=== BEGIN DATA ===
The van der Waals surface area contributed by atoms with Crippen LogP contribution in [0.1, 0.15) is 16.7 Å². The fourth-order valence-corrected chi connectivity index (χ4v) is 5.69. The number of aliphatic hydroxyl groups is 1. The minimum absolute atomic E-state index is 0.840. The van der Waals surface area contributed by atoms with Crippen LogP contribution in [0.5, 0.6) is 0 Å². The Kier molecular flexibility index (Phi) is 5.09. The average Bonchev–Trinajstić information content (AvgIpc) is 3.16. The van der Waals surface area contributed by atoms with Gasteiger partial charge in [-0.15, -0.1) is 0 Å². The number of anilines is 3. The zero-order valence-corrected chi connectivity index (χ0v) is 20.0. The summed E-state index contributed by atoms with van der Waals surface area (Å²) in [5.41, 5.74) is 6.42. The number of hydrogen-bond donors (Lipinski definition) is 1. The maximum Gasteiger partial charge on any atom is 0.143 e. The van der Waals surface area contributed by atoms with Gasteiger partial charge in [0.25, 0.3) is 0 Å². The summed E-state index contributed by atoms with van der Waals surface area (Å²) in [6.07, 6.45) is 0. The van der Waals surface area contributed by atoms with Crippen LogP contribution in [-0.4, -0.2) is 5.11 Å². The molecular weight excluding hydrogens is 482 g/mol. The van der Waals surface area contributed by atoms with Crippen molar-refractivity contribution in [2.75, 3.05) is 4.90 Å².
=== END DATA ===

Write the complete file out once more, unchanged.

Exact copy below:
The van der Waals surface area contributed by atoms with Crippen LogP contribution in [0.1, 0.15) is 16.7 Å². The fourth-order valence-corrected chi connectivity index (χ4v) is 5.69. The number of aliphatic hydroxyl groups is 1. The minimum absolute atomic E-state index is 0.840. The van der Waals surface area contributed by atoms with Crippen LogP contribution in [0.5, 0.6) is 0 Å². The Kier molecular flexibility index (Phi) is 5.09. The average Bonchev–Trinajstić information content (AvgIpc) is 3.16. The van der Waals surface area contributed by atoms with Gasteiger partial charge in [-0.15, -0.1) is 0 Å². The number of anilines is 3. The zero-order valence-corrected chi connectivity index (χ0v) is 20.0. The summed E-state index contributed by atoms with van der Waals surface area (Å²) in [5.41, 5.74) is 6.42. The number of hydrogen-bond donors (Lipinski definition) is 1. The maximum Gasteiger partial charge on any atom is 0.143 e. The van der Waals surface area contributed by atoms with Gasteiger partial charge in [0.25, 0.3) is 0 Å². The summed E-state index contributed by atoms with van der Waals surface area (Å²) in [6.07, 6.45) is 0. The van der Waals surface area contributed by atoms with Crippen LogP contribution in [-0.4, -0.2) is 5.11 Å². The molecular weight excluding hydrogens is 482 g/mol. The van der Waals surface area contributed by atoms with Crippen molar-refractivity contribution in [2.75, 3.05) is 4.90 Å².